IMG_3569_granite by stephen

Students in a class run by The Stone Trust learn how to reconstruct a stone wall during the Vermont Granite Museum’s “Rock Solid” annual festival on Saturday.

BARRE — It was a case of rock and roll at the Vermont Granite Museum’s annual granite festival on Saturday.

The rock was apparent in all that the granite industry does in the region and included the addition of a dry-stone wall building class this year. The roll came with children riding superior pedal cars that were a part of the museum’s expanding outdoor program to attract families to events during its annual season.

There was plenty to do all day at the “Rock Solid” granite festival, both inside and out. Inside the classic, cathedral-like Jones Brothers granite shed, numerous displays relived the history and grandeur of the granite industry.

There were numerous hands-on exhibits for kids that included the chance to etch a small granite plaque, and the “Build It! Lab,” an exhibition on loan from the Fairbanks Museum in St. Johnsbury that encouraged children to construct things with a range of different materials. Children were also entertained with games and live entertainment from Chris R. and his Flying Guitar and a two-hour rockabilly set from The Starline Rhythm Boys.

This year, there was also a live demo by Barre blacksmith Jim Covino, with his forge glowing brightly in the museum as he heated and hammered small metal objects to give to visitors.

Scott McLaughlin, executive director of the museum, noted that the festival has been held for the past two decades to showcase the work of the granite industry in the region and also explore what the museum has accomplished in the past year.

“We have accomplished quite a bit this year in terms of revising exhibit content, putting in new exhibit materials, and we’ve also got the recurring event of The Paletteers of Vermont art show. The Paletteers have a direct connection with the granite industry. It was founded by members of the granite industry, who were designers and spent quite a few years with the dream of becoming professional artists,” he added.

McLaughlin said it is hoped The Paletteers could also be involved in plans to paint the image of Hercules, a coal-steam locomotive, on the outside of the museum building.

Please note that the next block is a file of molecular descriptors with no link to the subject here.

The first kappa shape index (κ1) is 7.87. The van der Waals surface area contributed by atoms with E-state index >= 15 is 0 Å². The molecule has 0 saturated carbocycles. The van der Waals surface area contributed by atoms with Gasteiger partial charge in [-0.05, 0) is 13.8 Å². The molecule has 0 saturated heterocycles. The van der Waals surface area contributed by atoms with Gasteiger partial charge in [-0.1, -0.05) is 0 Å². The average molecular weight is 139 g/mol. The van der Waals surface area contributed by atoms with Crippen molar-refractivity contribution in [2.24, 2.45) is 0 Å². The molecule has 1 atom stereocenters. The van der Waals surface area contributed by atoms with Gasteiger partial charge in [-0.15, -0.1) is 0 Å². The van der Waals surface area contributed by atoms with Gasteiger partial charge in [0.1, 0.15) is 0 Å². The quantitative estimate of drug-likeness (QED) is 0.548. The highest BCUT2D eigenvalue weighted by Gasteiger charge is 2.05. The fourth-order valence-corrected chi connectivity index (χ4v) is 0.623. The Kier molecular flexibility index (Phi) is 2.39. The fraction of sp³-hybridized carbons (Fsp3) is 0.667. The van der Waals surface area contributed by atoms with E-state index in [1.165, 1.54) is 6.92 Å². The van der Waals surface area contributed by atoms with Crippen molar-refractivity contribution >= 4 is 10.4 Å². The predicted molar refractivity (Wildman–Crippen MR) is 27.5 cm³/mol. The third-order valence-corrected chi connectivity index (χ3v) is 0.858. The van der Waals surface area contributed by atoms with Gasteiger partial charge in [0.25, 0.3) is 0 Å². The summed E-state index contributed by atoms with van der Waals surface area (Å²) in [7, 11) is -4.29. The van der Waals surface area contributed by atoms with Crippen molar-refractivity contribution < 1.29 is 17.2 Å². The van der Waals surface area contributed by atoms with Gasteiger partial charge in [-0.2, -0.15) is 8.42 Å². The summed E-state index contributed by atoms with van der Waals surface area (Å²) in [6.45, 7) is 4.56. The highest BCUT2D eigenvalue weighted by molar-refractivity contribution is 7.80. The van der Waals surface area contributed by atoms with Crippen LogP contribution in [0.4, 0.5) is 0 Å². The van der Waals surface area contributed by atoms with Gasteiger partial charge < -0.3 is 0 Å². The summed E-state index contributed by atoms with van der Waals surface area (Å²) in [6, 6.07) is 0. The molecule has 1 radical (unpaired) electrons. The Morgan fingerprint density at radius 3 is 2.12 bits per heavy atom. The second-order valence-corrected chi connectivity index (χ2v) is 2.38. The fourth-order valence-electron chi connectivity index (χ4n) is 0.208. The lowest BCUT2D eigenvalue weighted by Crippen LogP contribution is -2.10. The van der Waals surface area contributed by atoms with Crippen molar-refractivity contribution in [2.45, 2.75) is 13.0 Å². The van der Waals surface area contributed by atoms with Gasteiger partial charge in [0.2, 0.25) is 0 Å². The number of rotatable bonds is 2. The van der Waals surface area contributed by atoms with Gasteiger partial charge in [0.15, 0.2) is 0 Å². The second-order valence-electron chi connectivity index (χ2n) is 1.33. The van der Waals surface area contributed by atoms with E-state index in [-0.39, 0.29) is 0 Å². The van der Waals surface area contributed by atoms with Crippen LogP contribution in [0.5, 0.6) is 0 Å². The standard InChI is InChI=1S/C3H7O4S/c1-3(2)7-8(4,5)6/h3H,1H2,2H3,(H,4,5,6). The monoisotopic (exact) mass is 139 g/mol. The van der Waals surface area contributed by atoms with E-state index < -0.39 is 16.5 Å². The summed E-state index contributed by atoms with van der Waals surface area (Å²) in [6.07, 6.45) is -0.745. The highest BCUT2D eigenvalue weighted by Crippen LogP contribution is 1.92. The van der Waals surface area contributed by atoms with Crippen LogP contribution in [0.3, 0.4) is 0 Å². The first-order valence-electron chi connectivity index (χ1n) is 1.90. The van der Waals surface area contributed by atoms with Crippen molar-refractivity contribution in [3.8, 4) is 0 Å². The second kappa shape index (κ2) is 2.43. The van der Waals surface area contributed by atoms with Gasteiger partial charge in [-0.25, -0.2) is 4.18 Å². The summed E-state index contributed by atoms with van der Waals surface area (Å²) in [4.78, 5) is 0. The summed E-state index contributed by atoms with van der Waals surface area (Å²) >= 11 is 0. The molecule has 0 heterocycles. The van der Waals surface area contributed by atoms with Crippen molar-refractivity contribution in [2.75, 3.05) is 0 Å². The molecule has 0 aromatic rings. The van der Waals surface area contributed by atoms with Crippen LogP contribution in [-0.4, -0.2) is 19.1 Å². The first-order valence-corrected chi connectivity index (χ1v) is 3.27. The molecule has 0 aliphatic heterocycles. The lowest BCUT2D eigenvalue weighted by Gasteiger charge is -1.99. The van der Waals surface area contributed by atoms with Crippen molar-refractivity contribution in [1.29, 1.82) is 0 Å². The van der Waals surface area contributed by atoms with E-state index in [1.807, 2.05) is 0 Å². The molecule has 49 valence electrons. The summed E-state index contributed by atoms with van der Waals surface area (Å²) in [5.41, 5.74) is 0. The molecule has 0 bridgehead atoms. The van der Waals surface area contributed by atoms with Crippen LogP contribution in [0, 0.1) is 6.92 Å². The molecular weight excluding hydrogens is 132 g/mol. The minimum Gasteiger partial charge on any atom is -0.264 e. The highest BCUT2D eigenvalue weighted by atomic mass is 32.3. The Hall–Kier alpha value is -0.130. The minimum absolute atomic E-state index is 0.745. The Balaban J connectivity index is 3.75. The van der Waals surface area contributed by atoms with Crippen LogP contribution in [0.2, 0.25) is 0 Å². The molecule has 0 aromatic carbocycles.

“The old locomotive was used for the better part of half a century, carrying rocks and then tourists,” McLaughlin said. “That locomotive went through this building many, many times delivering granite.

“We want to paint a mural of it on the outside of the building, right in the location the train used to travel through, making it look like it’s driving through the building again,” he added.

McLaughlin said it also hoped to bring Hercules, currently up at Rock of Ages, down to the museum to join diesel Locomotive No. 14 that served on the Barre-Chelsea Railroad.

“It would be great to have both the diesel locomotive and the old steam-coal locomotive right here on the property,” Mclaughlin said.

Mclaughlin said a roundtable offered in-depth discussion about the the history and culture of the granite industry at Saturday’s granite festival.

Prudy Burnes, of Barre, an etcher in the granite industry for the past 27 years, led the roundtable discussion. Burnes said her father and both grandfathers all worked in the granite industry.

“I think it was a really interesting discussion because I think we had almost every single ethnic group that had originally come to Barre, for whatever reason — political, religious — to work in the granite industry and to ply their trade,” Burnes said. “Most of them never wanted to go back to their country, most of them became very American, raised families, were very successful in terms of what they accomplished, and were very proud of themselves and their heritage and what they did for work.